In further accordance with this invention, the radius of barrel of the rear half R of the base is slightly greater than the radius of barrel 44 of the front half, while the lower flange 17 of the frame F is provided with a depending boss 63, having an arcuate surface 64 on the underside, whose radius is greater than the radius of barrel 44 but equal to or slightly less than the radius of barrel 60, as in FIGS. 5 and 6, so that when the frame F is pivoted between the full and dotted positions of FIG. 3, the surface 64 will clear barrel 44, to permit the frame to move freely, except for the action of the springs S and S, and any friction produced is at the pivot pins. However, the outer surface of barrel 60 and the undersurface 64 of boss 63 comprise friction surfaces, which will engage each other, when the frame F is pivoted rearwardly, such as between the position of FIG. 1 and the position of FIG. 2. Thus, as in FIG. 5, there is a clearance between friction surface 64 and barrel 44, but, as in FIG. 6, the friction surface 64 engages the barrel 60, as seen as the frame F has moved rearwardly past center. The friction between the outer surface of barrel 60 and the friction surface 64 should be suflicient to overcome any pressure by springs S and S which tends to move the frame F and mirror 10 back to the upright position of FIG. 1, but the comparatively large area of these friction surfaces requires a slight contact only to provide suflicient friction to hold the frame F in any adjusted rearward position. Since the ends 38 and 39 of each spring extend in opposite directions when the spring is in the relaxed position of FIG. 7, i.e. the ends 38 and 39 are 180 apart, the force tending to move the frame F back to this 180 position is considerably greater when the springs are twisted by pivoting the ends 39 into the same plane with ends 38, i.e. the full position of frame F of FIG. 3, than when the ends 39 are upright. Thus, the force produced by the springs is sufli cient to cause the mirror to spring upright, when the lid of the case is opened. It will be understood that a normal opening rate of the top 14 of the case will permit the kinetic energy of the frame and mirror, produced by the force of the springs, to force the friction surface 64 onto the outer surface of barrel 60, as in FIG. 5, so that the mirror will be tipped slightly rearwardly, as in the dotted position of frame F of FIG. 3. However, such rearwardly tipped position will usually be found to be a convenient position for use of the mirror. Also, if the top of the case is opened quickly, the kinetic energy of the frame and mirror may be sufficient to cause the frame to move further rearwardly, toward the position of FIG. 2. However, the mirror may be readily adjusted forwardly, if that occurs.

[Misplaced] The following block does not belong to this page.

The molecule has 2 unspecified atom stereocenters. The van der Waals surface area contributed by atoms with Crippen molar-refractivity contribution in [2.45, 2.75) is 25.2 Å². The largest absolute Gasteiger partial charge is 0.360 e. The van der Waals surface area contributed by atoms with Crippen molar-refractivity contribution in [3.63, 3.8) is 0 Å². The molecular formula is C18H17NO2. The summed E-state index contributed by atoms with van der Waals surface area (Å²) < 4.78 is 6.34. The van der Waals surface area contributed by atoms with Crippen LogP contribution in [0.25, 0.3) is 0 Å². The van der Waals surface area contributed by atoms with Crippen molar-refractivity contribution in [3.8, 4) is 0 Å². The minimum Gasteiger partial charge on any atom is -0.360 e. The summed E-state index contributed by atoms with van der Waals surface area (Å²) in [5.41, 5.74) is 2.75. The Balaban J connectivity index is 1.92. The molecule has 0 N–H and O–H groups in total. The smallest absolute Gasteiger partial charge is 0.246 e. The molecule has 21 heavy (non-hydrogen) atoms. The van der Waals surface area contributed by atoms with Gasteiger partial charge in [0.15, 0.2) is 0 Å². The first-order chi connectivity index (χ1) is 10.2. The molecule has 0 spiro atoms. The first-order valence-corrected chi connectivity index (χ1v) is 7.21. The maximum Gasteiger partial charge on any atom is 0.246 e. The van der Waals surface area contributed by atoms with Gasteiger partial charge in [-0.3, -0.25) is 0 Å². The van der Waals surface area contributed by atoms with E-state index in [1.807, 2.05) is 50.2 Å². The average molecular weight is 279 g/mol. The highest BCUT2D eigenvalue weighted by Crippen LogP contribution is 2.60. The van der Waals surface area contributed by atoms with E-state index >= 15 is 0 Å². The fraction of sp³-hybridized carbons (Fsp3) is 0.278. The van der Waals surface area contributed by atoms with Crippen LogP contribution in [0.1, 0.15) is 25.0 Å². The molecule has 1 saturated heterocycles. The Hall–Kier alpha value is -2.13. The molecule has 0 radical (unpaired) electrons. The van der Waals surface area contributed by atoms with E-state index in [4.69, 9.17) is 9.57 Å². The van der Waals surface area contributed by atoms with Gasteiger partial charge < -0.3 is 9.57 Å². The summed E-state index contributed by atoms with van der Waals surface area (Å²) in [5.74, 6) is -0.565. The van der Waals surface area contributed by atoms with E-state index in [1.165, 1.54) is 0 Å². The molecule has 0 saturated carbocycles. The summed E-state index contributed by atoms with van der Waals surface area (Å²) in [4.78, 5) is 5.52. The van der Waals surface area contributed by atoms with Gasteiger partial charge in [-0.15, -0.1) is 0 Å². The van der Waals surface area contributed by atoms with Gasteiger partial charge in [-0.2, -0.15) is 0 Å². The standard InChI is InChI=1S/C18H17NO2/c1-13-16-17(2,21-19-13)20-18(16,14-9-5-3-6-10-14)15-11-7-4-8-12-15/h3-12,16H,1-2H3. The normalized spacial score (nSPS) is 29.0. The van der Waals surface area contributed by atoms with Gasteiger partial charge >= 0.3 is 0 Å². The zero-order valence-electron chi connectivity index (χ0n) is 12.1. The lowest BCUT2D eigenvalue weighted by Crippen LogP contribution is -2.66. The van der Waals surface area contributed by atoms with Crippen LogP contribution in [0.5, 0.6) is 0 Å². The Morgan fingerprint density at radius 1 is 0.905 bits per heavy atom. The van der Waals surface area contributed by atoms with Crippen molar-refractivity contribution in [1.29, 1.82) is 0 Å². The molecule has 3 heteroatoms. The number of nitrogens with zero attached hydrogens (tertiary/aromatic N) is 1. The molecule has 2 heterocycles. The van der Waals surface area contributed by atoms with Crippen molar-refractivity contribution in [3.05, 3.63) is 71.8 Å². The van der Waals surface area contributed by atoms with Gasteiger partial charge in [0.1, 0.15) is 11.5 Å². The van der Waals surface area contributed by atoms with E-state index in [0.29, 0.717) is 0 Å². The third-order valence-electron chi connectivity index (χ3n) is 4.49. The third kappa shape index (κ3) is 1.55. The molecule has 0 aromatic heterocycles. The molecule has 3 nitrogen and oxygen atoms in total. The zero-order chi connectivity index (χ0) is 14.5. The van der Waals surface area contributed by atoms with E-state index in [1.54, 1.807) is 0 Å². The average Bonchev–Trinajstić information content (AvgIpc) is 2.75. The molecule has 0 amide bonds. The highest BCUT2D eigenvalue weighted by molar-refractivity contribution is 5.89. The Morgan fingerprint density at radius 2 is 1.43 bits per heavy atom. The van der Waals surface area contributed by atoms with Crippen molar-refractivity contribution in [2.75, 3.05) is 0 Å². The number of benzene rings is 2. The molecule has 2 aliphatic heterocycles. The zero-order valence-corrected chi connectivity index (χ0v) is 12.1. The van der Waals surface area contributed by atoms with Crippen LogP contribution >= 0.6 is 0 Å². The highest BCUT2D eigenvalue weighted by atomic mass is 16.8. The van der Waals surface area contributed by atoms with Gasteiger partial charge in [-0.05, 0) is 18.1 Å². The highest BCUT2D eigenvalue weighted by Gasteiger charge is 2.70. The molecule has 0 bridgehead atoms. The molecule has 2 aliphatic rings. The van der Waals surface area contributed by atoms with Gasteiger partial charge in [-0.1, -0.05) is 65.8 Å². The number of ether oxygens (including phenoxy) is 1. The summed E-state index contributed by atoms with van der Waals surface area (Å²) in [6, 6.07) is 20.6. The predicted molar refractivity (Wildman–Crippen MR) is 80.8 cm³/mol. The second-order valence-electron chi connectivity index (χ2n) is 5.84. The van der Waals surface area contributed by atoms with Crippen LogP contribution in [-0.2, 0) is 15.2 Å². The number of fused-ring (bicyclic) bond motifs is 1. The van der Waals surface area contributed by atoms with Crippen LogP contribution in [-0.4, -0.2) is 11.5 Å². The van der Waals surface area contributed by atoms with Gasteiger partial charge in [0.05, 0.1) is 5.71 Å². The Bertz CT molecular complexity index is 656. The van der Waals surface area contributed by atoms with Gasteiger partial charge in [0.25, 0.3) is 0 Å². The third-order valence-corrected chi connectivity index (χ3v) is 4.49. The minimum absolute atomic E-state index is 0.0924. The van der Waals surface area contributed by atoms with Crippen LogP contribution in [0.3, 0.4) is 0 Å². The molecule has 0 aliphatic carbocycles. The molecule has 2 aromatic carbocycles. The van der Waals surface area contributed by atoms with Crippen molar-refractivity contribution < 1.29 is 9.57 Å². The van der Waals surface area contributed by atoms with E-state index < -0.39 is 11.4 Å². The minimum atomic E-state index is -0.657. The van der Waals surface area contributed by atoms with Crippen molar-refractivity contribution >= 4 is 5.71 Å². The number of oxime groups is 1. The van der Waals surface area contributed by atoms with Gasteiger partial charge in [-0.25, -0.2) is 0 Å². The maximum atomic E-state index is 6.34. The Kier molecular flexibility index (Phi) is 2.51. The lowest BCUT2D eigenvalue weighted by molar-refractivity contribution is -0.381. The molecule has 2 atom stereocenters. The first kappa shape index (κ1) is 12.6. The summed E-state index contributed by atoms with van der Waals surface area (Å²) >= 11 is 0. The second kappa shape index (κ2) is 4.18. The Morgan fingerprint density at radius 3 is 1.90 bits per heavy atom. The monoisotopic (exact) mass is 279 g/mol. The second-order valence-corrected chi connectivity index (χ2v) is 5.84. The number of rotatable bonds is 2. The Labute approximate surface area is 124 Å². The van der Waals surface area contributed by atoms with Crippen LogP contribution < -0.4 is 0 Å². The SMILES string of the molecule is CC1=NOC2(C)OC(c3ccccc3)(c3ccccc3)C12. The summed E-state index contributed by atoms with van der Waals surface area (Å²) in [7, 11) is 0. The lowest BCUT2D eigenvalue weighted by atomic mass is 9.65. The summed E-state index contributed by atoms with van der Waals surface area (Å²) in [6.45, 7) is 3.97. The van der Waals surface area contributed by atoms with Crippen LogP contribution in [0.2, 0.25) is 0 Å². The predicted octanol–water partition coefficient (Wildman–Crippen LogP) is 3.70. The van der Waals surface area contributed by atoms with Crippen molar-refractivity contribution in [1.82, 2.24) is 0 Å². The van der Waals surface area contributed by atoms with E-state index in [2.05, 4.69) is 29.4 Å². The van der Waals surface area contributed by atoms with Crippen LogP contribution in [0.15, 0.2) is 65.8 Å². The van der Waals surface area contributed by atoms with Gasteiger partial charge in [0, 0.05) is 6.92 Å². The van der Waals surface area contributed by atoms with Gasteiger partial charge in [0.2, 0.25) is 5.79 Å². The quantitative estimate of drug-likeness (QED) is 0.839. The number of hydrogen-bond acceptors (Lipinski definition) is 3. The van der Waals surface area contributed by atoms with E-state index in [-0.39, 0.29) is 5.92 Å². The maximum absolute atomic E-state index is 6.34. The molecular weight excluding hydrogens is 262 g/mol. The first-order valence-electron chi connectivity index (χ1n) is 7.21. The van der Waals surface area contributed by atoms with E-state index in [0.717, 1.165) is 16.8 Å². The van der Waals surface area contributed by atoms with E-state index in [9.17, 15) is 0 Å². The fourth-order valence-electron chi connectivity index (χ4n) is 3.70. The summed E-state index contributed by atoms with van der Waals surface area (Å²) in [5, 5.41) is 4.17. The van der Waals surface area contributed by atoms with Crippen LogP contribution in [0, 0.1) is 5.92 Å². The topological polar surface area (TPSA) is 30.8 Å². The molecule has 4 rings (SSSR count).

The rear half R of the base, as in FIG. 7, is provided with a reinforcing rib 65 at each end, from which ribs half pins 35 and 36 extend laterally and smaller pins 66, centrally located, extend forwardly. One pin 66 fits into hole 48 in the opposing end rib 47 of the front half H of the base, as in FIG. 6, while the opposite pin 66 extends into slot 49, thereby accommodating molding tolerances but insuring that the two halves of the base will be in longitudinal alignment. Barrel 60 is also provided with a pair of slots 67 which accommodate movement of the long ends 39 of the springs and which are placed opposite slots 50 in barrel 44 of front half H. Each slot 67 is flanked by a pair of reinforcing ribs, including a rib 68 on the inside and a rib 69 on the outside, respectively,
each rib 68 being provided with a tongue 70 which, as in FIG. 5, fits into the notch 53 in the opposite rib51 of the front half, but with clearance for the springs, in order to hold the corresponding end 38 of a spring in the hole 54 or 55 respectively, of FIG. 8. Each spring extends from its end 38 in a hole 54 or 55, alongside the opposite spring, to the opposite slots 50 and 67. Thus, the end 39 of each spring is outside the interfitting ribs 51 and 68, so that such end 39 can therefore move freely within the slots 50 and 67. In addition, the opposed ribs 51 and 69 preferably abut against each other to form a solid partition, particularly when attachedtogether by adhesive or welding, thereby restraining endwise movement of the corresponding spring end 39, to further insure that the spring ends 38 will remain in the holes 54 and 55.